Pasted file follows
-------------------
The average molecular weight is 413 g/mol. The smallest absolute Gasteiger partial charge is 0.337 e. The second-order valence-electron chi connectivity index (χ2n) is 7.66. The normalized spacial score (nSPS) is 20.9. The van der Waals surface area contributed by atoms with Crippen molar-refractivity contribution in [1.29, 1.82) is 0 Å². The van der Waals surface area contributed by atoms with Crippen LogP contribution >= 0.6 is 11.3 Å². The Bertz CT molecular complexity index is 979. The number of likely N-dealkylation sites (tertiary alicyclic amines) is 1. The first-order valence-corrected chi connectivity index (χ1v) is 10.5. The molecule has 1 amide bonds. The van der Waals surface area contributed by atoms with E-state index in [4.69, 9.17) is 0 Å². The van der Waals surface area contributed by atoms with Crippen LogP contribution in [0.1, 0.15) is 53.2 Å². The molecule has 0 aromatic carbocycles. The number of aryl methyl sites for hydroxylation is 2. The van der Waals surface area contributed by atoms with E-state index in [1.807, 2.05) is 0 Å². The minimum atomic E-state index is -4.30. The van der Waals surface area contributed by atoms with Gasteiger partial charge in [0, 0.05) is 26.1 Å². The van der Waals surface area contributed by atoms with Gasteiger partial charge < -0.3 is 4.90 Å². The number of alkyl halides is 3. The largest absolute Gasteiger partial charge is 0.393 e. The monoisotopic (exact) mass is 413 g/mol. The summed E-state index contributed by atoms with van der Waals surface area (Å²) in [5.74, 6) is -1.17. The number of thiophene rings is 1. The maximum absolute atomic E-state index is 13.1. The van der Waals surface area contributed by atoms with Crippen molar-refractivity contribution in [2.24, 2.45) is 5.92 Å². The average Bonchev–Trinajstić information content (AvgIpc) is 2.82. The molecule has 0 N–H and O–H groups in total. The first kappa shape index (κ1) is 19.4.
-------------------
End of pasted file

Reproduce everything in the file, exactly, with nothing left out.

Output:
The average molecular weight is 413 g/mol. The smallest absolute Gasteiger partial charge is 0.337 e. The second-order valence-electron chi connectivity index (χ2n) is 7.66. The normalized spacial score (nSPS) is 20.9. The van der Waals surface area contributed by atoms with Crippen molar-refractivity contribution in [1.29, 1.82) is 0 Å². The van der Waals surface area contributed by atoms with Crippen LogP contribution >= 0.6 is 11.3 Å². The Bertz CT molecular complexity index is 979. The number of likely N-dealkylation sites (tertiary alicyclic amines) is 1. The first-order valence-corrected chi connectivity index (χ1v) is 10.5. The molecule has 1 amide bonds. The van der Waals surface area contributed by atoms with E-state index in [4.69, 9.17) is 0 Å². The van der Waals surface area contributed by atoms with Crippen LogP contribution in [0.1, 0.15) is 53.2 Å². The molecule has 0 aromatic carbocycles. The number of aryl methyl sites for hydroxylation is 2. The van der Waals surface area contributed by atoms with E-state index in [1.807, 2.05) is 0 Å². The minimum atomic E-state index is -4.30. The van der Waals surface area contributed by atoms with Gasteiger partial charge in [0, 0.05) is 26.1 Å². The van der Waals surface area contributed by atoms with Gasteiger partial charge < -0.3 is 4.90 Å². The number of alkyl halides is 3. The largest absolute Gasteiger partial charge is 0.393 e. The monoisotopic (exact) mass is 413 g/mol. The summed E-state index contributed by atoms with van der Waals surface area (Å²) in [5.74, 6) is -1.17. The number of thiophene rings is 1. The maximum absolute atomic E-state index is 13.1. The van der Waals surface area contributed by atoms with Crippen molar-refractivity contribution in [2.24, 2.45) is 5.92 Å². The average Bonchev–Trinajstić information content (AvgIpc) is 2.82. The molecule has 0 N–H and O–H groups in total. The first kappa shape index (κ1) is 19.4.